McDaniel is the first clinician to identify Mother Hunger, which demystifies the search for love and provides the compass that each woman needs to end the struggle with achy, lonely emptiness, and come home to herself. Publisher, Mother Hunger
Books about aspects of mother hunger, using terms other than this, have been the subject of previous posts and include The Emotionally Absent Mother, Updated and Expanded Second Edition: How to Recognize and Heal the Invisible Effects of Childhood Emotional Neglect by Jasmin Lee Cori and both Mean Mothers and Daughter Detox by Peg Streep.
Following are several other books of interest on related issues, including the new Mother Hunger.
From the blurb:
With Mother Hunger, McDaniel helps women break the cycle of destructive behavior by taking a fresh look at childhood trauma and its lasting impact. In doing so, she destigmatizes the shame that comes with being under-mothered and misdiagnosed. McDaniel offers a healing path with powerful tools that include therapeutic interventions and lifestyle changes in service to healthy relationships.
According to the publisher, you’ll learn the following:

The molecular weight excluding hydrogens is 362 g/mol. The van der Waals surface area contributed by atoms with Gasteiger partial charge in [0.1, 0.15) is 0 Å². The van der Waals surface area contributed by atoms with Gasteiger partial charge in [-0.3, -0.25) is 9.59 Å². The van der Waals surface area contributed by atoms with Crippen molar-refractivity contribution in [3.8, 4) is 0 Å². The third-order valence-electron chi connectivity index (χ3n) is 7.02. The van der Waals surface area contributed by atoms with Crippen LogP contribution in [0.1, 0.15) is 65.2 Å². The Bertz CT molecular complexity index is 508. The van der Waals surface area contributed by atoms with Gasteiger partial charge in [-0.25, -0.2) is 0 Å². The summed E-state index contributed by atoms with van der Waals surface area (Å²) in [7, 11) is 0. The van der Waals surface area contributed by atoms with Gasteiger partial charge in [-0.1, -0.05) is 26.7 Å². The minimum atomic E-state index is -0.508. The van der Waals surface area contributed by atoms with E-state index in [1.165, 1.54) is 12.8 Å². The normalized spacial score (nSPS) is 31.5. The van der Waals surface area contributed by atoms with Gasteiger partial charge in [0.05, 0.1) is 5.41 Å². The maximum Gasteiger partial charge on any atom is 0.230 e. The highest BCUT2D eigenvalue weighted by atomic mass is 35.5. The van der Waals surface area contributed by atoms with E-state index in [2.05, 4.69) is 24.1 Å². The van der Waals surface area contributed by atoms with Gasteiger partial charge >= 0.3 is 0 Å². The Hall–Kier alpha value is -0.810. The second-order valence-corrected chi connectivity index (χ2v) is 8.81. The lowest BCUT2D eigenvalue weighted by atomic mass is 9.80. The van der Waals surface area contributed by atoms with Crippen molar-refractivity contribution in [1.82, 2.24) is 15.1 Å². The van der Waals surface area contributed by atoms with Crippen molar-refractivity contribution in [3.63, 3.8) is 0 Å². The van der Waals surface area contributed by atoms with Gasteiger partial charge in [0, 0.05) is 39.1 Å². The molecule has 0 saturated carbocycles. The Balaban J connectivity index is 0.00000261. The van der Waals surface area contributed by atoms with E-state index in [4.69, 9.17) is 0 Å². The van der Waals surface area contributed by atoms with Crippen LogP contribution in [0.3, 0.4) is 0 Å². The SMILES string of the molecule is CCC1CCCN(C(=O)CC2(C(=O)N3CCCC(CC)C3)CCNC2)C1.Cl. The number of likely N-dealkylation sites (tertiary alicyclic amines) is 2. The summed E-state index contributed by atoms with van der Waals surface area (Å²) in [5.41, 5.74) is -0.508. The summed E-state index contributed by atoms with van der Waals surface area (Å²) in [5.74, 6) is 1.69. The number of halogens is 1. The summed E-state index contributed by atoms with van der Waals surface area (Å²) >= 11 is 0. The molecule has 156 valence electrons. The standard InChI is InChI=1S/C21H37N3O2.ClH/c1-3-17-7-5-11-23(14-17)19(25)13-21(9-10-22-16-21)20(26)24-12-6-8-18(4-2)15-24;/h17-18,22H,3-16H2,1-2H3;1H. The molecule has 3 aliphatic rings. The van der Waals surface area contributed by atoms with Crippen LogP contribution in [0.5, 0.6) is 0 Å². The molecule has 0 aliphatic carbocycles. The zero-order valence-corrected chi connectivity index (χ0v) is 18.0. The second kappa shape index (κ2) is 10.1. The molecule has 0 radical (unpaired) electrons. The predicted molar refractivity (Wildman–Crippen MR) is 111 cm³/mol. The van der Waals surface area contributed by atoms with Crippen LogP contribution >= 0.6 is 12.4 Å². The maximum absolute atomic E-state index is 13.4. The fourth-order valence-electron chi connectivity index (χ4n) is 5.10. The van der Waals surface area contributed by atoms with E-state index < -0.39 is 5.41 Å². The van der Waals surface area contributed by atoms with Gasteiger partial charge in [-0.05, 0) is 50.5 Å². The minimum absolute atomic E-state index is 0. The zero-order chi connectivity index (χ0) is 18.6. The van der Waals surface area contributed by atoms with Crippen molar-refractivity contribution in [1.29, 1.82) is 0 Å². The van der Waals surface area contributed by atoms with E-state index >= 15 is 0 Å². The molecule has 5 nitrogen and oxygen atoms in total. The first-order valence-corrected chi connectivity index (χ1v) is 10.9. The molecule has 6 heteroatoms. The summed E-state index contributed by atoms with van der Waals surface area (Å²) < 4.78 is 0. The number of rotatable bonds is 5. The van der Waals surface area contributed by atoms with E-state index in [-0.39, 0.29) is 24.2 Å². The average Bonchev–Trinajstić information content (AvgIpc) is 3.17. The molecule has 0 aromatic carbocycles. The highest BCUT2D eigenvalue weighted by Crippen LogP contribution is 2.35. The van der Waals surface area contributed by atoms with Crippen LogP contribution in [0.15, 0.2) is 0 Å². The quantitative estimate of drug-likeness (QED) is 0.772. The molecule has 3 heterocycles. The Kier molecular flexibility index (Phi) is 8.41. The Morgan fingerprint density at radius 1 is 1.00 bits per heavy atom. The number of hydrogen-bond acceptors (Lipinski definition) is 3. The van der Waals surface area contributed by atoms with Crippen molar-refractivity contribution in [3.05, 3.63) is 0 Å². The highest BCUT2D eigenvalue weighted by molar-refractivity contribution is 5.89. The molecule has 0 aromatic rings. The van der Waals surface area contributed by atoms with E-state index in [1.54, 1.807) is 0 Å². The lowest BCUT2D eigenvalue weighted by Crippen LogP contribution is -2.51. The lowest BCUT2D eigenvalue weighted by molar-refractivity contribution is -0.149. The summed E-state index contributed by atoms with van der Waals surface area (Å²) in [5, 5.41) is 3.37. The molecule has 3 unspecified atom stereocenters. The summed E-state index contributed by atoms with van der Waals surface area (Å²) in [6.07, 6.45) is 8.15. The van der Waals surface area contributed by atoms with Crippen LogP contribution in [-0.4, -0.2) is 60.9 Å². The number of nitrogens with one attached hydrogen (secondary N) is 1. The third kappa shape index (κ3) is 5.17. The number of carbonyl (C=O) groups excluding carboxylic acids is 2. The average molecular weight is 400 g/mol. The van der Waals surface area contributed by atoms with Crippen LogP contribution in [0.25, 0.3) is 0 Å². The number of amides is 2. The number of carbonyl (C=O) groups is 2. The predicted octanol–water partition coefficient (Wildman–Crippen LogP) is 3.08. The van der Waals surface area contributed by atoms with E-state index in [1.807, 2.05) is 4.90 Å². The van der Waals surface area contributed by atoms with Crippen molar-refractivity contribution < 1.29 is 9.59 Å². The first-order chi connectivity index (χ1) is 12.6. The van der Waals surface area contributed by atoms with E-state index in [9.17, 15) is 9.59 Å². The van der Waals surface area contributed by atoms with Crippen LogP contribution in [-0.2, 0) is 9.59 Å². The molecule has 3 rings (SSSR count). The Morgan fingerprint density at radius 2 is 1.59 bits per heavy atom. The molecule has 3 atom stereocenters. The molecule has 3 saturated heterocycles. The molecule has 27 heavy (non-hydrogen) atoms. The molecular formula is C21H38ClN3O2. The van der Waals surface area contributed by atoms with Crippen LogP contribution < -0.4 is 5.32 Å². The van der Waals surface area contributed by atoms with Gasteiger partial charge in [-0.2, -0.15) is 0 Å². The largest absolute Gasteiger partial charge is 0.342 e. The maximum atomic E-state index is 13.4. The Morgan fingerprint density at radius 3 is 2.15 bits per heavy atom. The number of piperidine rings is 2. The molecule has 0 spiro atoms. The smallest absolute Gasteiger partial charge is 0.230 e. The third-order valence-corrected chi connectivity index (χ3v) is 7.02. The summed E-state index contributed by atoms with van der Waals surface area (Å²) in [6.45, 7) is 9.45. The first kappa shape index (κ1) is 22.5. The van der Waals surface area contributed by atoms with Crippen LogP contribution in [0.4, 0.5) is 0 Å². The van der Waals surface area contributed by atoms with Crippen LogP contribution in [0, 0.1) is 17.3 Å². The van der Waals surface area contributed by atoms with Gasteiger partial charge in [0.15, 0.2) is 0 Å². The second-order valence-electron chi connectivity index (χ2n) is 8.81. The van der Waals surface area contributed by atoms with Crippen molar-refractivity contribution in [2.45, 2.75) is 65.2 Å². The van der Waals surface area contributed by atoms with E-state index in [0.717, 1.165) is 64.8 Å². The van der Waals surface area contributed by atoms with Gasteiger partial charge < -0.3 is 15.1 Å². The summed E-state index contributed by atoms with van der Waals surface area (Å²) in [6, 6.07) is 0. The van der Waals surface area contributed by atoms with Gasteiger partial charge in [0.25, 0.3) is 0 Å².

- Why mother daughter relationships can be toxic
- How to heal and transform your mother “wounds”
- The art of creating and maintaining impeccable boundaries
Part of the publisher’s summary:
She showcases the five different types of difficult mother―the angry mother, the controlling mother, the narcissistic mother, the envious mother, and the emotionally neglectful mother―and explains the patterns of behavior seen in each type. Apter also explores the dilemma at the heart of a difficult relationship: why a mother has such a powerful impact on us and why we continue to care about her responses long after we have outgrown our dependence. She then shows how we can conduct an ’emotional audit’ on ourselves to overcome the power of the complex feelings a difficult mother inflicts. In the end this book celebrates the great resilience of sons and daughters of difficult mothers as well as acknowledging their special challenges.
Selected quotes from Apter’s Difficult Mothers:
Accepting a mother’s [or anyone’s] anger by concluding that it is justified is a way of making sense of a difficult relationship. But this acceptance comes at a great cost, for it means that we see their cruelty as our shame.
Some children [and adults] conclude that a parent’s [or partner’s] anger is justified. It can be more painful to believe that a parent is uncontrolled, unreasonable, and spiteful than to see yourself at fault. It can be more painful to look on confusion and chaos that to make sense of a parents behavior by concluding that you deserve her punishment.
…(I)f you find that time after time, a partner or close friend disappoints you by being just like a difficult parent, then you would do well to consider whether you are selecting someone who helps you reproduce that difficult relationship.